The economy has shown a few bright signs of late. Real estate is recovering. GDP has nudged up. Interest and inflation remain at historic lows. But it seems that if you dig further into the Hartford's study you could make the case that there's more pessimism than optimism. For example:
-Yes, 48% of small businesses are optimistic about the economy strengthening next year but the majority (52%) are not. And even for those 48%, how much "strengthening" do they really mean? We need more than just a little amount.
-More concerning to me is that 69% surveyed also admit that the number of risks they are taking has remained the same the same over the past six months. Growth requires risk. And it seems like most companies are not willing to take that risk in this environment. I'm one of them. I'm sitting on my cash.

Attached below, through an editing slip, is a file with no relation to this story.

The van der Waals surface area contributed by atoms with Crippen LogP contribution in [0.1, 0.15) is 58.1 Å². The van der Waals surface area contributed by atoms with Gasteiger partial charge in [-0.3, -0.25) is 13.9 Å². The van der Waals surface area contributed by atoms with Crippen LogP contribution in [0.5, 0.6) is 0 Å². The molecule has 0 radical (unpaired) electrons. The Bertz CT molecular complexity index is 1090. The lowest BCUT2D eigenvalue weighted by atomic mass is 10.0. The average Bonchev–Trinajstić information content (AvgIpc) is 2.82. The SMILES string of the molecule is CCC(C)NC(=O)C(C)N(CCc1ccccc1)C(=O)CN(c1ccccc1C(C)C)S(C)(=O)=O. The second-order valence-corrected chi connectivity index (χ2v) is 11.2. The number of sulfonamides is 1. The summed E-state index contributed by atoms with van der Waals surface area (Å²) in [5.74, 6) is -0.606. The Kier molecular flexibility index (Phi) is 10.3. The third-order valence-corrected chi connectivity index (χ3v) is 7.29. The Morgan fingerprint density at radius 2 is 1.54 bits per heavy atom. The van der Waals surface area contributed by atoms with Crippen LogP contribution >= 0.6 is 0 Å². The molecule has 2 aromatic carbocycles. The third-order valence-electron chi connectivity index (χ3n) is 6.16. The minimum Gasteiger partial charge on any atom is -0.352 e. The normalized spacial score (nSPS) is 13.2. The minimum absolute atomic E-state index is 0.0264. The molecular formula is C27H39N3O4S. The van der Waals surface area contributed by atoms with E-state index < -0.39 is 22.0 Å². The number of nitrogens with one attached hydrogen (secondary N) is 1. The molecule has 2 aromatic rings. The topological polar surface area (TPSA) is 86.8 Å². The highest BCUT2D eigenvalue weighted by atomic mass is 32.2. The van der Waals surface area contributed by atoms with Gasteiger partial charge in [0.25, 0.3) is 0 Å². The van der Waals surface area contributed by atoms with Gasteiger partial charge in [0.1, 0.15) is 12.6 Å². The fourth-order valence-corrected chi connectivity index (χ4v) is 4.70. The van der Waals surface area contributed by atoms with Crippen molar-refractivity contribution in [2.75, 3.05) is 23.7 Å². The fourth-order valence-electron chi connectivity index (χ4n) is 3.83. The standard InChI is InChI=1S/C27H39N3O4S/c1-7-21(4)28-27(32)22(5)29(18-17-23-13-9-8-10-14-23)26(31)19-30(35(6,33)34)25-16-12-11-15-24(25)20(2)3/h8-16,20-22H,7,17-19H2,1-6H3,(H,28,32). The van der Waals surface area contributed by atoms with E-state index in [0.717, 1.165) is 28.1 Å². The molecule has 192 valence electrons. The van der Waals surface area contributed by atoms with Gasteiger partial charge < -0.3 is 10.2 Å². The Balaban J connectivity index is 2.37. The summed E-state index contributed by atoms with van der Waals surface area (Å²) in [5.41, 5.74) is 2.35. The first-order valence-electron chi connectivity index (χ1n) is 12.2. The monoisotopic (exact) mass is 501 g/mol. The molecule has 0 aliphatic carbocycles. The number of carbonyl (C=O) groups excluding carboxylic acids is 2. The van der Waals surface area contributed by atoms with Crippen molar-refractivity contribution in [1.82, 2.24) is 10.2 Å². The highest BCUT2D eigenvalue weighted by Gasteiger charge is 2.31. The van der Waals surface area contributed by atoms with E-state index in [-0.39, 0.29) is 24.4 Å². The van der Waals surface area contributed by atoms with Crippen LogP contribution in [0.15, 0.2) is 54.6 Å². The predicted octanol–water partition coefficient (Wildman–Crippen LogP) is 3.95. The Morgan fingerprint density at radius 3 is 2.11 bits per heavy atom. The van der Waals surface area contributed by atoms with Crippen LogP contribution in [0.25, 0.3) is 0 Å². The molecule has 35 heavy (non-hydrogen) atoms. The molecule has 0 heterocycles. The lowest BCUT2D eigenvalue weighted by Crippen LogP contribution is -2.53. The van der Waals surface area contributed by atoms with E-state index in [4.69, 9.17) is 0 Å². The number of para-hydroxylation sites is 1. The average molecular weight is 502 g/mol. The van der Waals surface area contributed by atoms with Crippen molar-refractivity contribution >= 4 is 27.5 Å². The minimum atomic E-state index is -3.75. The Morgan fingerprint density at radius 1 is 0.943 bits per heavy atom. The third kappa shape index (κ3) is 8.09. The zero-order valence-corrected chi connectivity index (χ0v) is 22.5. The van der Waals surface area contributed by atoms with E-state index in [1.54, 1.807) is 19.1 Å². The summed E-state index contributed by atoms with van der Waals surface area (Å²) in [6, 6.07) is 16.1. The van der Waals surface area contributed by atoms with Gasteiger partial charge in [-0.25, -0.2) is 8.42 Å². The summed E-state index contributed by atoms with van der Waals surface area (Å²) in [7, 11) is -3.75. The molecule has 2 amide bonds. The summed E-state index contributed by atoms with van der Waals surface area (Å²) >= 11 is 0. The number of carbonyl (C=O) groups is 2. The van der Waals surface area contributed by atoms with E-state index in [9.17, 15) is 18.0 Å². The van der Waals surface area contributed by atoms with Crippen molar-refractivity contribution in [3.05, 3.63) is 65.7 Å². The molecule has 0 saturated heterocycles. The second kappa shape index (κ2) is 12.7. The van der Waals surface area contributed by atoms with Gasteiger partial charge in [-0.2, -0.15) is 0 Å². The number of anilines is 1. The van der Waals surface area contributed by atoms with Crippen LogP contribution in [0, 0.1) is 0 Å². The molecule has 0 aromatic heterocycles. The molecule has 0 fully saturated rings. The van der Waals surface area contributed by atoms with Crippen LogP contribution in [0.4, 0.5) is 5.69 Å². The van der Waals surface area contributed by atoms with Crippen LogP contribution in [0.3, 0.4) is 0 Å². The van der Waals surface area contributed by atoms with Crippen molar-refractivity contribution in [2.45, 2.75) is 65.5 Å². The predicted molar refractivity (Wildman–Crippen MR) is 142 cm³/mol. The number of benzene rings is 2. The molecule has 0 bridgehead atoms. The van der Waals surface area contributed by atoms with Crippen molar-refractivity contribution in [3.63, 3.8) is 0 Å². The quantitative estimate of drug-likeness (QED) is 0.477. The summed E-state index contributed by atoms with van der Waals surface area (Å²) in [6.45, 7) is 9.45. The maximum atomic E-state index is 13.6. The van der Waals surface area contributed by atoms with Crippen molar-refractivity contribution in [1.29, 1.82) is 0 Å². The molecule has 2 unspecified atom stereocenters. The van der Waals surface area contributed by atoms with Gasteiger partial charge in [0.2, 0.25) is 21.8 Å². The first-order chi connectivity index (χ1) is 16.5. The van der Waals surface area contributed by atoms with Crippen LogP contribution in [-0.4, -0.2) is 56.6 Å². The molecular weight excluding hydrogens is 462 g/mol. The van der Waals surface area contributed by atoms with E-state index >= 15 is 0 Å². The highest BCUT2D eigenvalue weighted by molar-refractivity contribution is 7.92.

-and growth remains our biggest concern: 59% of us cite lack of demand (followed by taxes, healthcare costs and uncertainty with federal regulations) among the top risks to our businesses. These risks have declined. But they're still extremely high.
-the Affordable Care Act continues to loom heavy on small businesses, with 42% predicting that the Act will force them to reduce employee hours and 38% planning to halt future hiring.
McGee doesn't deny this. "When I started my banking career in the late 1970's/early 1980's the prime rate was close to 20%," he remembered not-so-fondly. "There was uncertainty then! The cost of money was too high to achieve any reasonable rate of return. But even as challenging as those times were I think there's even more conservatism and caution today. Capital is less available from banks because of the recent problems in the banking sector. There's not a clear view for prospects for growth. Most entrepreneurs have seen their taxes go up and are concerned about medical costs. Many are saying: I'm not taking any risk until these things get solved.""